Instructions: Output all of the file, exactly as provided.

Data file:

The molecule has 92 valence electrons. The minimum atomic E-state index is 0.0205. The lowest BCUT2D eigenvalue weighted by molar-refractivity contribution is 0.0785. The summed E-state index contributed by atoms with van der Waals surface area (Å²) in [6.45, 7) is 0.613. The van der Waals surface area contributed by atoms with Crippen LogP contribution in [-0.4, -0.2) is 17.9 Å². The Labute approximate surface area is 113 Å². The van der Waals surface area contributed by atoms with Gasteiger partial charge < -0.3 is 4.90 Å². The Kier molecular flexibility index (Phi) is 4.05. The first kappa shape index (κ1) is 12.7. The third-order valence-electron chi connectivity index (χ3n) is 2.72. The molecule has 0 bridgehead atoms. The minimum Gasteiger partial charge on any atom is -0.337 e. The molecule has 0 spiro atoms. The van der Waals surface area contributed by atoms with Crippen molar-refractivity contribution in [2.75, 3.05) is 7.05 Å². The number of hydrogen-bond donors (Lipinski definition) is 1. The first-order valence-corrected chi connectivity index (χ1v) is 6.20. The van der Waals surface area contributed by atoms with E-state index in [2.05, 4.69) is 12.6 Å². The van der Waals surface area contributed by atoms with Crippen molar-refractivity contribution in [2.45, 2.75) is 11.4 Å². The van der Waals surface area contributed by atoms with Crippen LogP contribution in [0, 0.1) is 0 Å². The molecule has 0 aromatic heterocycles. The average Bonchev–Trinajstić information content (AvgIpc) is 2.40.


The molecule has 92 valence electrons. The minimum atomic E-state index is 0.0205. The lowest BCUT2D eigenvalue weighted by molar-refractivity contribution is 0.0785. The summed E-state index contributed by atoms with van der Waals surface area (Å²) in [6.45, 7) is 0.613. The van der Waals surface area contributed by atoms with Crippen LogP contribution in [-0.4, -0.2) is 17.9 Å². The Labute approximate surface area is 113 Å². The van der Waals surface area contributed by atoms with Gasteiger partial charge < -0.3 is 4.90 Å². The Kier molecular flexibility index (Phi) is 4.05. The first kappa shape index (κ1) is 12.7. The third-order valence-electron chi connectivity index (χ3n) is 2.72. The molecule has 0 bridgehead atoms. The minimum Gasteiger partial charge on any atom is -0.337 e. The molecule has 0 spiro atoms. The van der Waals surface area contributed by atoms with Crippen molar-refractivity contribution in [2.75, 3.05) is 7.05 Å². The number of hydrogen-bond donors (Lipinski definition) is 1. The first-order valence-corrected chi connectivity index (χ1v) is 6.20. The van der Waals surface area contributed by atoms with E-state index in [2.05, 4.69) is 12.6 Å². The van der Waals surface area contributed by atoms with Crippen molar-refractivity contribution in [2.45, 2.75) is 11.4 Å². The van der Waals surface area contributed by atoms with Crippen LogP contribution in [0, 0.1) is 0 Å². The molecule has 0 aromatic heterocycles. The average Bonchev–Trinajstić information content (AvgIpc) is 2.40.